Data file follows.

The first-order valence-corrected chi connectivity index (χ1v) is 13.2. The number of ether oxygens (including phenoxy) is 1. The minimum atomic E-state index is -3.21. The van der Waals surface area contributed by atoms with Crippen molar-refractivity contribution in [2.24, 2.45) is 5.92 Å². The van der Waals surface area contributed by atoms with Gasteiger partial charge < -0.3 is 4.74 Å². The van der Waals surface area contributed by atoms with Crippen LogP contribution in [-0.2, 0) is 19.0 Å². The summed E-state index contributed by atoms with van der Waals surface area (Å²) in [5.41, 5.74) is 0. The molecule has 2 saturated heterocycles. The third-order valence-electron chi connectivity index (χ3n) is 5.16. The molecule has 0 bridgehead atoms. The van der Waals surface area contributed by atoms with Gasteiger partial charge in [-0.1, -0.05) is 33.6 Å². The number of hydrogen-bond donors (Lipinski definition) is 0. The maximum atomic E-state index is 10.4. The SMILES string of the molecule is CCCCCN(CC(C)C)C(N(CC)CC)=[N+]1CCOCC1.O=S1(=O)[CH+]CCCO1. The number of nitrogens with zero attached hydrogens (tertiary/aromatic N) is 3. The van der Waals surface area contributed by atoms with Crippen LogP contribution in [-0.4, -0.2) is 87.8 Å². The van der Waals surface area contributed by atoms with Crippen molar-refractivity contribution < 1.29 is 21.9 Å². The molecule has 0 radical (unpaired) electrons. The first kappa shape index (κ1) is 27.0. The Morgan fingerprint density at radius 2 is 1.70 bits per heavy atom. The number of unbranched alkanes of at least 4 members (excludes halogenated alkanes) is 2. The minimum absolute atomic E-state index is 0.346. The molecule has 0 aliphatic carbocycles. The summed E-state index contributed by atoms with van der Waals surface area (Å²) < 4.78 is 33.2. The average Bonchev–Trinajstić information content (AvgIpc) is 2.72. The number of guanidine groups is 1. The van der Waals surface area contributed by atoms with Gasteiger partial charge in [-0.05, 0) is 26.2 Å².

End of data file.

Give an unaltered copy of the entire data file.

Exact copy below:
The first-order valence-corrected chi connectivity index (χ1v) is 13.2. The number of ether oxygens (including phenoxy) is 1. The minimum atomic E-state index is -3.21. The van der Waals surface area contributed by atoms with Crippen molar-refractivity contribution in [2.24, 2.45) is 5.92 Å². The van der Waals surface area contributed by atoms with Gasteiger partial charge < -0.3 is 4.74 Å². The van der Waals surface area contributed by atoms with Crippen LogP contribution in [-0.2, 0) is 19.0 Å². The summed E-state index contributed by atoms with van der Waals surface area (Å²) in [5.41, 5.74) is 0. The molecule has 2 saturated heterocycles. The third-order valence-electron chi connectivity index (χ3n) is 5.16. The molecule has 0 bridgehead atoms. The van der Waals surface area contributed by atoms with Gasteiger partial charge in [-0.1, -0.05) is 33.6 Å². The number of hydrogen-bond donors (Lipinski definition) is 0. The maximum atomic E-state index is 10.4. The SMILES string of the molecule is CCCCCN(CC(C)C)C(N(CC)CC)=[N+]1CCOCC1.O=S1(=O)[CH+]CCCO1. The number of nitrogens with zero attached hydrogens (tertiary/aromatic N) is 3. The van der Waals surface area contributed by atoms with Crippen LogP contribution in [-0.4, -0.2) is 87.8 Å². The van der Waals surface area contributed by atoms with Crippen molar-refractivity contribution < 1.29 is 21.9 Å². The molecule has 0 radical (unpaired) electrons. The first kappa shape index (κ1) is 27.0. The Morgan fingerprint density at radius 2 is 1.70 bits per heavy atom. The number of unbranched alkanes of at least 4 members (excludes halogenated alkanes) is 2. The minimum absolute atomic E-state index is 0.346. The molecule has 0 aliphatic carbocycles. The summed E-state index contributed by atoms with van der Waals surface area (Å²) < 4.78 is 33.2. The average Bonchev–Trinajstić information content (AvgIpc) is 2.72. The number of guanidine groups is 1. The van der Waals surface area contributed by atoms with Gasteiger partial charge in [-0.05, 0) is 26.2 Å².